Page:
By Allan C. Green - This image is available from the Our Collections of the State Library of Victoria under the Accession Number:, Public Domain,
The ship was commissioned into the Royal Indian Navy as HMIS Delhi on 5 July 1948 under the command of Captain H. N. S. Brown of the Royal Navy.[4] Captain Brown was also serving as Commodore Commanding Indian Naval Squadron (COMINS). She had 17 British officers and petty officers, the rest of the crew being Indian. Commander Ram Dass Katari was her executive officer and the senior-most Indian officer, while Lieutenant Sardarilal Mathradas Nanda was her first lieutenant. HMIS Delhi arrived at Bombay on 16 September 1948.[4] She conducted her first major goodwill cruise in 1948, to East Africa, the Seychelles, and Mauritius.
After India became a Republic in January 1950, she was renamed INS Delhi. In June 1950, Commander Adhar Kumar Chatterji (later Chief of the Naval Staff) became her first Indian commanding officer; the same month she conveyed Prime Minister Jawaharlal Nehru to Indonesia on an official visit. In 1951 her first lieutenant was JB Simmons and she sailed to Africa and Madagascar, showing the flag for the first time since Independence. In 1953 she took part in the Fleet Review to celebrate the Coronation of Queen Elizabeth II.[5]
In 1956, she played herself, as Achilles, in the film Battle of the River Plate. In 1958 she was moved to a training role.

Portuguese-Indian War

On 18 December 1961, during the annexation of the Portuguese State of India, also known as "Operation Vijay" or the Portuguese-Indian War, in which the state of Goa and its dependencies of Daman and Diu were annexed, Delhi was tasked to patrol the waters off Diu.[6] At dawn, the ship was spotted by the Portuguese defenders, but they did not recognize its hoisted battle flag. The Portuguese land based artillery did not open fire considering it might be a cargo vessel. Indian Navy reports state that Delhi supported the Indian Army's advance by firing on the citadel, and neutralizing the airport control tower. The detailed Portuguese reports on the invasion do not mention fire from the main 6-inch (150 mm) guns of the Indian cruiser,[7] though a possible cause of the discrepancy is that the source of the fire from the ageing cruiser may not have been identified, due to the Indian Army firing from the landward side. Alternatively, the cruiser's shells may have fallen short of the citadel.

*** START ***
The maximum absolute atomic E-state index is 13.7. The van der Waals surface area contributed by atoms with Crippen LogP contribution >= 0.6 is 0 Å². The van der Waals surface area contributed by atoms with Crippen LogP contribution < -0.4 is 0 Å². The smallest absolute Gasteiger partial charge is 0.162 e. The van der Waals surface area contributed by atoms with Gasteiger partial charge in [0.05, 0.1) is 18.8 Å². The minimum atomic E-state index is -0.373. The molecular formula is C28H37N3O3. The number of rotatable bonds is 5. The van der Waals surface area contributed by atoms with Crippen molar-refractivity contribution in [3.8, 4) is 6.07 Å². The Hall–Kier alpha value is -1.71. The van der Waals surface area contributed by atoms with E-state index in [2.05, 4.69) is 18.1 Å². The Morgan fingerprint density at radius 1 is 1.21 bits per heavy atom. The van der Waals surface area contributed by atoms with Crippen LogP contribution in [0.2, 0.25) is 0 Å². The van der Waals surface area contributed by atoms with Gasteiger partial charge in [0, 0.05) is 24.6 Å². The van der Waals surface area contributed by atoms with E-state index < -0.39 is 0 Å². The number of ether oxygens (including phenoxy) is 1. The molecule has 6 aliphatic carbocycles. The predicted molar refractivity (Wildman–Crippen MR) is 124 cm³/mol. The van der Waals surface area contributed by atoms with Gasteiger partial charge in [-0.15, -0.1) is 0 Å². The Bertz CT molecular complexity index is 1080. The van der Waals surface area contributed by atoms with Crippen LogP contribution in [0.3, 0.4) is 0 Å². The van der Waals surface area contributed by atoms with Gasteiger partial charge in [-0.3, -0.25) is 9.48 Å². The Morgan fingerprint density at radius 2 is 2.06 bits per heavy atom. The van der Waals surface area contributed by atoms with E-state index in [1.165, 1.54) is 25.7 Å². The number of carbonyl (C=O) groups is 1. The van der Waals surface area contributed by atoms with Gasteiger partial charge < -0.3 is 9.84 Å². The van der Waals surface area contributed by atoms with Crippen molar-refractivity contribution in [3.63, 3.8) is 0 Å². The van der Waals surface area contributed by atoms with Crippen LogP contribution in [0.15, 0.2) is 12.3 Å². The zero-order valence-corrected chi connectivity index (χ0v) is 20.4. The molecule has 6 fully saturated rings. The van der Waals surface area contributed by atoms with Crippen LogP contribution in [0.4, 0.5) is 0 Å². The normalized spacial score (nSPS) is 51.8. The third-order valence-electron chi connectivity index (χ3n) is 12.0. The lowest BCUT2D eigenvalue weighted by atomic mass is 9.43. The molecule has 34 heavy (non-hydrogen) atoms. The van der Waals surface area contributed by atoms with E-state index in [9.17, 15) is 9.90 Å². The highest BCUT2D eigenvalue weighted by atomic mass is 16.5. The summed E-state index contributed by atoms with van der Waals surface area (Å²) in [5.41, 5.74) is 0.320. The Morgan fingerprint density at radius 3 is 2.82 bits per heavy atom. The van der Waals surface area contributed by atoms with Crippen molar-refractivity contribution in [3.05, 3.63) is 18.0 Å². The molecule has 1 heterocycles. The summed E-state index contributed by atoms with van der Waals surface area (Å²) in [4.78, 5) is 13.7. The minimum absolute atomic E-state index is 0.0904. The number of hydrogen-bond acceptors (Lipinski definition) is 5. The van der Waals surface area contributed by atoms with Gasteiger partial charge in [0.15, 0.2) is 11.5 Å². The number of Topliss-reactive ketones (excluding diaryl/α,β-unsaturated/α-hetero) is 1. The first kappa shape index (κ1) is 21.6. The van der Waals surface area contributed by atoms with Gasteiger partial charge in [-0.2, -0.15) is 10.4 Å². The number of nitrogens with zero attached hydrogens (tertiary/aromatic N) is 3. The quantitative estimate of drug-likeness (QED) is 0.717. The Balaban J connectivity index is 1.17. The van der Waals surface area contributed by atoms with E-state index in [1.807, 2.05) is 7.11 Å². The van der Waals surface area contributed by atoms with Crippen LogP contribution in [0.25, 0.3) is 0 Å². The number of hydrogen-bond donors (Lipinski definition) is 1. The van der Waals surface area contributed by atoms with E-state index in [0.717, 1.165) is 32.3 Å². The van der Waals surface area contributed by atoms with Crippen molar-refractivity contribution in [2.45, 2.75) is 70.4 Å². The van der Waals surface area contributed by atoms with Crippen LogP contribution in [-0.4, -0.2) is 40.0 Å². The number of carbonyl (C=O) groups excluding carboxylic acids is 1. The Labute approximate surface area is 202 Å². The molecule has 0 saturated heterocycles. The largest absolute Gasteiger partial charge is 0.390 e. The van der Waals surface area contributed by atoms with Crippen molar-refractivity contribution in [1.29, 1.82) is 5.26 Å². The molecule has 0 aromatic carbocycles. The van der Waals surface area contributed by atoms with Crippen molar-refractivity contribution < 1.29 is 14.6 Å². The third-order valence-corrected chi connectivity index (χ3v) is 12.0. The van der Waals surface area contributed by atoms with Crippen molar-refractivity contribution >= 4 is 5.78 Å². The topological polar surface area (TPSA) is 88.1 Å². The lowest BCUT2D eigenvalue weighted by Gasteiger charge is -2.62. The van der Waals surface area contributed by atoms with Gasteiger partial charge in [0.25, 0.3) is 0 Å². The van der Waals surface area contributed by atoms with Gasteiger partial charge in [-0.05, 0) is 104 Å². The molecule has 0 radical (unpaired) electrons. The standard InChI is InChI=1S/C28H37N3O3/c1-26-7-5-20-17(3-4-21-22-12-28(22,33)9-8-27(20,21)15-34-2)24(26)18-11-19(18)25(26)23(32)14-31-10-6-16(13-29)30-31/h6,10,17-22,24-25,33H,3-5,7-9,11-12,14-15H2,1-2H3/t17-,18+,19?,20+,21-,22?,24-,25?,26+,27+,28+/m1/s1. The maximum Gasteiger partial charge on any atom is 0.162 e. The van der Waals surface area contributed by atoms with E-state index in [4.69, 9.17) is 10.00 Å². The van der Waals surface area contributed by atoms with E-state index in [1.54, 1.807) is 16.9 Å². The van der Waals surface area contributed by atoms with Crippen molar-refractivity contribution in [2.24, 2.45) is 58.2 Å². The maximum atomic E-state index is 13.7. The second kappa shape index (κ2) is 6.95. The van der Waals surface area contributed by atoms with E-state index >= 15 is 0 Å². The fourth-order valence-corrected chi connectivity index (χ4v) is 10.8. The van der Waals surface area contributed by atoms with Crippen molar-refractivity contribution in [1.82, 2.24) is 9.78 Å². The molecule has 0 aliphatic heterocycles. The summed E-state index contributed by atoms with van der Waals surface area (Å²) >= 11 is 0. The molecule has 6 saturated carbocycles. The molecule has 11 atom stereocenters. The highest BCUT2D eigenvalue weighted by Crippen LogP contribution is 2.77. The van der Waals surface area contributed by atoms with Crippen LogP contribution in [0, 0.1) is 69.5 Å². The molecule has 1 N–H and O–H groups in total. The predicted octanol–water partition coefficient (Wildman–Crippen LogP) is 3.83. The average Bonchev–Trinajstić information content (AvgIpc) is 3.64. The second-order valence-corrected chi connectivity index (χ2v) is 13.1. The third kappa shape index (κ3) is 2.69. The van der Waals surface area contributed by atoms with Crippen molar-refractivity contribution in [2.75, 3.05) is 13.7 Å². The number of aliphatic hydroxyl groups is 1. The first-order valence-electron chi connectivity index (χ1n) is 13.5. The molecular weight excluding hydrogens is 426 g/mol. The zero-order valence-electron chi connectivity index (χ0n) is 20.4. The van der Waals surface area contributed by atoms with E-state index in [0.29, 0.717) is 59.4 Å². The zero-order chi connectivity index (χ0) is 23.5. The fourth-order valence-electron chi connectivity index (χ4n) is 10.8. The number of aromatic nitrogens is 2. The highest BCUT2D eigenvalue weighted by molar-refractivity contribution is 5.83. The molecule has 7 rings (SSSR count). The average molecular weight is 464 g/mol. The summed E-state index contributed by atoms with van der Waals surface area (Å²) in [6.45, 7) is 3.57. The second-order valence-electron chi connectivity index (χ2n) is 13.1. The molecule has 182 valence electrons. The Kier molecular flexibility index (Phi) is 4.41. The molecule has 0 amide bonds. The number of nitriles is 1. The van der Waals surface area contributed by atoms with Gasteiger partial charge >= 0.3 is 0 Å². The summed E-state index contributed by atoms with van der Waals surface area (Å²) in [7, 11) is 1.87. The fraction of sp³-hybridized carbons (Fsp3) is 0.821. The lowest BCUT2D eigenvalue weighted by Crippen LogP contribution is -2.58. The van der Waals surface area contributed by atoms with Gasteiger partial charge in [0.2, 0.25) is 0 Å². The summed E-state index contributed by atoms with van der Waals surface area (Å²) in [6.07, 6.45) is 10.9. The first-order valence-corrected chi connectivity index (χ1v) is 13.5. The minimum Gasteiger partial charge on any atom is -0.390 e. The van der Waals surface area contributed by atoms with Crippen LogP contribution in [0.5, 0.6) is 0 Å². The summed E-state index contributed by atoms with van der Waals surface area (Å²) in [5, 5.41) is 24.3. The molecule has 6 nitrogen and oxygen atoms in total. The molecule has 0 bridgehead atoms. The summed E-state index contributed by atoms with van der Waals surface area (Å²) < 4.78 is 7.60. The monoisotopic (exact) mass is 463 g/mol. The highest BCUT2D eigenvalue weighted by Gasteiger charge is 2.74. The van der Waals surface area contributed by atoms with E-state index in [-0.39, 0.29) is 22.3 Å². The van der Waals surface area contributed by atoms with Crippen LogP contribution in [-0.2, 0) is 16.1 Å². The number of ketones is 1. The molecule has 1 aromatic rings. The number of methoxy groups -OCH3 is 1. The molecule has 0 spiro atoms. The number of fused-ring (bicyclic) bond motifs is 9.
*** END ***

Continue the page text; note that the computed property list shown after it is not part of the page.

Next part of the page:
The only documented event of naval action between India and Portugal in Portuguese reports in the Diu region, was the sinking of the Portuguese patrol boat NRP Vega by Indian Air Force aircraft, after Vega opened fire on them with its sole Oerlikon 20 mm cannon. After the sinking of Vega the crew was taken prisoner-of-war on the shore.

Visit to New Zealand

In 1969, Delhi visited New Zealand under Vice Admiral Barbosa. The visit was the occasion of many reunions of Achilles veterans who were plied with large quantities of rum and beer, and taken on a quick trip by the ship.


Delhi was decommissioned at Bombay in 1978. Subsequently, one of her gun turrets was sent to New Zealand, where it is preserved. A second turret, or gun, is reported to be preserved at the Regiment of Artillery Museum Nashik. The precise fate of the third turret is unknown, but a persistent rumour holds that it was officially recorded as "eaten by white ants".[8] The remainder of the ship was scrapped. The main mast serves as the quarterdeck through which cadets from the National Defence Academy of India pass out.

Monday, March 23, 2020



This year, the Hellenic Coast Guard completes 100 years of history. Ever since its foundation, the Hellenic Coast Guard is the body which the Hellenic State has entrusted with controlling and safeguarding our homeland’s coasts, protecting human life at sea and supporting the Hellenic Merchant Shipping and Greek Seamen.
The Hellenic Coast Guard's duties are exercised in its maritime space, ships and all kinds of floating construction, ports, port zones, as well as shoreline and coastline, as specified in particular by the applicable provisions.